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As beautiful as Patzcuaro is, the people here are even more warm, friendly and welcoming. We have had so many genuine heartfelt encounters with the Michoacans that any residual nervousness we might have felt about being here is gone. It was at one of the most popular restaurants on the plaza, La Surtidora, that we met some lovely fellow British Columbians, who have been coming to Mexico for years. We kept bumping into them in town, and two nights ago, we were fortunate to share a most Mexican evening. The restaurant had a good mix of Mexicans and other tourists, and the singer, El Potre Gregorio Rodriguez Cruz, began by playing guitar and singing a couple of songs. He had a gorgeous voice, a sort of vibrato that was just filled with longing and loss and emotion. Most of the guests started singing along with him, and their tragedy and loss and struggles and pride just poured out of their voices. I started blubbering; then a Mexican lady in the corner was weeping. The woman beside us sang with him - it became a bit of a duet. He just kept singing and playing for us - our very own Roy Orbison. Pure serendipity.

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Since Mexico is such a huge manufacturer of Volkswagens, the country is filled with many ancient, souped-up and quite imaginative versions of vans and the original old Beetle. We stopped to talk to a young man who had taken this 1992 Volkswagen and refigured it to feature DeLorean-style doors, among other features. He was justifiably very proud. We were also intrigued by the sticker on the rear window.

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Patzcuaro is situated on Lake Patzcuaro, and a visit here is not complete without taking a small boat over to Isla Janitzio. Despite everything we had read about it being a cheesy tourist trap filled with mass-produced junky souvenirs, we decided to give it a whirl. We walked down to the lake, then hopped on a boat, and from that moment, realized that we had left the refined craftsmanship of Patzcuaro behind. Everything was a hustle - from the guys selling candy, to the 3-piece band that came aboard and played badly, to the small boy at the dock on Janitzio who helped me off the boat, then held out his hand for a tip.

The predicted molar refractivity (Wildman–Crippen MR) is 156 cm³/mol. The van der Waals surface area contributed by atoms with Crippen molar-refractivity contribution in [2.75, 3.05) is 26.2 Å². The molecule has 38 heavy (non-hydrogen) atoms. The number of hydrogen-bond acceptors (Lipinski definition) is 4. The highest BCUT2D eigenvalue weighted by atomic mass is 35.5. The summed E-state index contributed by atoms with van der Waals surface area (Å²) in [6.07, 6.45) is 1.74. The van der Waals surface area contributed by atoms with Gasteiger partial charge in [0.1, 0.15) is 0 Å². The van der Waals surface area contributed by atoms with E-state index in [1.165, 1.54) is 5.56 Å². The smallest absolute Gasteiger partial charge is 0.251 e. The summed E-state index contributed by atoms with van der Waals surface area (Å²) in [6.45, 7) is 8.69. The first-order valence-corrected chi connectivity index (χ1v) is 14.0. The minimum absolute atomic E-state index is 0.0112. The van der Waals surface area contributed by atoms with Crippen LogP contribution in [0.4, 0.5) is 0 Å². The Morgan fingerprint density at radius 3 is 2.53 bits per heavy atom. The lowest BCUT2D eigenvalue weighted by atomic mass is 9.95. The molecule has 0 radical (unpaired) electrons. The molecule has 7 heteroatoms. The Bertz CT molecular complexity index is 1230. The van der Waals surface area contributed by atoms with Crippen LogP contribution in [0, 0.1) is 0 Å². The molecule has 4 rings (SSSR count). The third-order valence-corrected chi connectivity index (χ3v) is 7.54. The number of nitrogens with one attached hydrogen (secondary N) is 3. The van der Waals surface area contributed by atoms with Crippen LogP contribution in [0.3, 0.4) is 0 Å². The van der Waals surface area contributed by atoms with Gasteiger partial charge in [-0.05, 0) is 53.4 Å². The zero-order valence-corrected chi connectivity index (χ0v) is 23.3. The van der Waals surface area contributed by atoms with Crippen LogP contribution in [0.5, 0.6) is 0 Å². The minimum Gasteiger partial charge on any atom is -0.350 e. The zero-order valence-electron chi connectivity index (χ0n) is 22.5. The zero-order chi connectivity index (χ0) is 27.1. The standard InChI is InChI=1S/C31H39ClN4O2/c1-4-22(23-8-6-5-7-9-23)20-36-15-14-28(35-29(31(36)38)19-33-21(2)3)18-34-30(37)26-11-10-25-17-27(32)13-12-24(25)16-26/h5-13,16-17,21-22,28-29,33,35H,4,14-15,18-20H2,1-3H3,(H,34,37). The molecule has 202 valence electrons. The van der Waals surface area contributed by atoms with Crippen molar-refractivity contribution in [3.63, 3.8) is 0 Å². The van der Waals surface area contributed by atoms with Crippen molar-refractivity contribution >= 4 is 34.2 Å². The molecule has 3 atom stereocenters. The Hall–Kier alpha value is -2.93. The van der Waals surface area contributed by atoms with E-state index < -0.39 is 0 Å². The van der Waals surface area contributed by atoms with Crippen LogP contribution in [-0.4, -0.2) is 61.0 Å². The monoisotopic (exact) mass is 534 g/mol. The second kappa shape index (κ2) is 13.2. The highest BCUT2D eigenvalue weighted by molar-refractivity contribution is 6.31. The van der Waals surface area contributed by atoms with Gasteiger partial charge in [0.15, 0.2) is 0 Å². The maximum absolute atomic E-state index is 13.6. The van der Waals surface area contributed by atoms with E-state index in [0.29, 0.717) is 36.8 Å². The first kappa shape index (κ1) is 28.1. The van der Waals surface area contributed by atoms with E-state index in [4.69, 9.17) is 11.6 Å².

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The island is quite dramatic from the water, and almost upon arrival, there are a number of fishermen, with their famous butterfly nets, used to catch the area's "pescado blanco". As if on cue, our boat slowed, the fishermen waved their nets up in the air for a photo op, then rowed over to gather their tips.

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Isla Janitzio is largely populated by the Purepecha people, and the small town is not unlike an Italian hillside village, with no cars, and narrow streets climbing straight up to the top, where there is a 40-m statue of Jose Morelos, the independence hero. I have no idea what the village was like before rampant tourism took over, but whatever fine crafts there may be, they are lost in the mass-produced sameness - one store identical to the next.

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Stephen stopped to talk to this old lady, and she grabbed his arm and wouldn't let go. He eventually extricated himself, and carried on.